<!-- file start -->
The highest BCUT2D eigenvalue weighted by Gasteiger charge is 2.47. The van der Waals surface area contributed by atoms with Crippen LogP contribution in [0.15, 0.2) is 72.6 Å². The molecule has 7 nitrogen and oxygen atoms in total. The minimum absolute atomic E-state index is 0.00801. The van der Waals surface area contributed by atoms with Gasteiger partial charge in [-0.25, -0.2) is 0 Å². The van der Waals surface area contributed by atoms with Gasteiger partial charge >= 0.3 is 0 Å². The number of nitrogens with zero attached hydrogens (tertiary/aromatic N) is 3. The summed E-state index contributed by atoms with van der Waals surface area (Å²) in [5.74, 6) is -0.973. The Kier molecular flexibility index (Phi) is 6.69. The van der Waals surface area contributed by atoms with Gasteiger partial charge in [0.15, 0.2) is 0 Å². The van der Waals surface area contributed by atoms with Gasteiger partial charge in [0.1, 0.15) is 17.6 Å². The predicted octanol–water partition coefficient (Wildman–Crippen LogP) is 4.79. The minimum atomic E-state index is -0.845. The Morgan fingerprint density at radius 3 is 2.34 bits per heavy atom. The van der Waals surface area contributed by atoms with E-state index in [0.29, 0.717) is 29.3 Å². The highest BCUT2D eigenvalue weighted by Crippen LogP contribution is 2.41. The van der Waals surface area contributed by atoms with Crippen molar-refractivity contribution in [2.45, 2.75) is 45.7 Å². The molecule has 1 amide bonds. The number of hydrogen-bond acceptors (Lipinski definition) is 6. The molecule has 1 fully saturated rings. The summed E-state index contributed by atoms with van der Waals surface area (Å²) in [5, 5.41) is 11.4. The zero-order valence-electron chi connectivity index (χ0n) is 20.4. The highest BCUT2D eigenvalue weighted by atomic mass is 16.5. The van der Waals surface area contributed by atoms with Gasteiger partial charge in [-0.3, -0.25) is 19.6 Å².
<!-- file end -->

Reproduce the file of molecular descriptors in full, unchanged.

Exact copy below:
The highest BCUT2D eigenvalue weighted by Gasteiger charge is 2.47. The van der Waals surface area contributed by atoms with Crippen LogP contribution in [0.15, 0.2) is 72.6 Å². The molecule has 7 nitrogen and oxygen atoms in total. The minimum absolute atomic E-state index is 0.00801. The van der Waals surface area contributed by atoms with Gasteiger partial charge in [-0.25, -0.2) is 0 Å². The van der Waals surface area contributed by atoms with Gasteiger partial charge >= 0.3 is 0 Å². The number of nitrogens with zero attached hydrogens (tertiary/aromatic N) is 3. The summed E-state index contributed by atoms with van der Waals surface area (Å²) in [5.74, 6) is -0.973. The Kier molecular flexibility index (Phi) is 6.69. The van der Waals surface area contributed by atoms with Gasteiger partial charge in [0.15, 0.2) is 0 Å². The van der Waals surface area contributed by atoms with Gasteiger partial charge in [0.1, 0.15) is 17.6 Å². The predicted octanol–water partition coefficient (Wildman–Crippen LogP) is 4.79. The minimum atomic E-state index is -0.845. The Morgan fingerprint density at radius 3 is 2.34 bits per heavy atom. The van der Waals surface area contributed by atoms with E-state index in [0.29, 0.717) is 29.3 Å². The highest BCUT2D eigenvalue weighted by Crippen LogP contribution is 2.41. The van der Waals surface area contributed by atoms with Crippen molar-refractivity contribution in [2.45, 2.75) is 45.7 Å². The molecule has 1 amide bonds. The number of hydrogen-bond acceptors (Lipinski definition) is 6. The molecule has 1 fully saturated rings. The summed E-state index contributed by atoms with van der Waals surface area (Å²) in [5, 5.41) is 11.4. The zero-order valence-electron chi connectivity index (χ0n) is 20.4. The highest BCUT2D eigenvalue weighted by atomic mass is 16.5. The van der Waals surface area contributed by atoms with Gasteiger partial charge in [-0.3, -0.25) is 19.6 Å².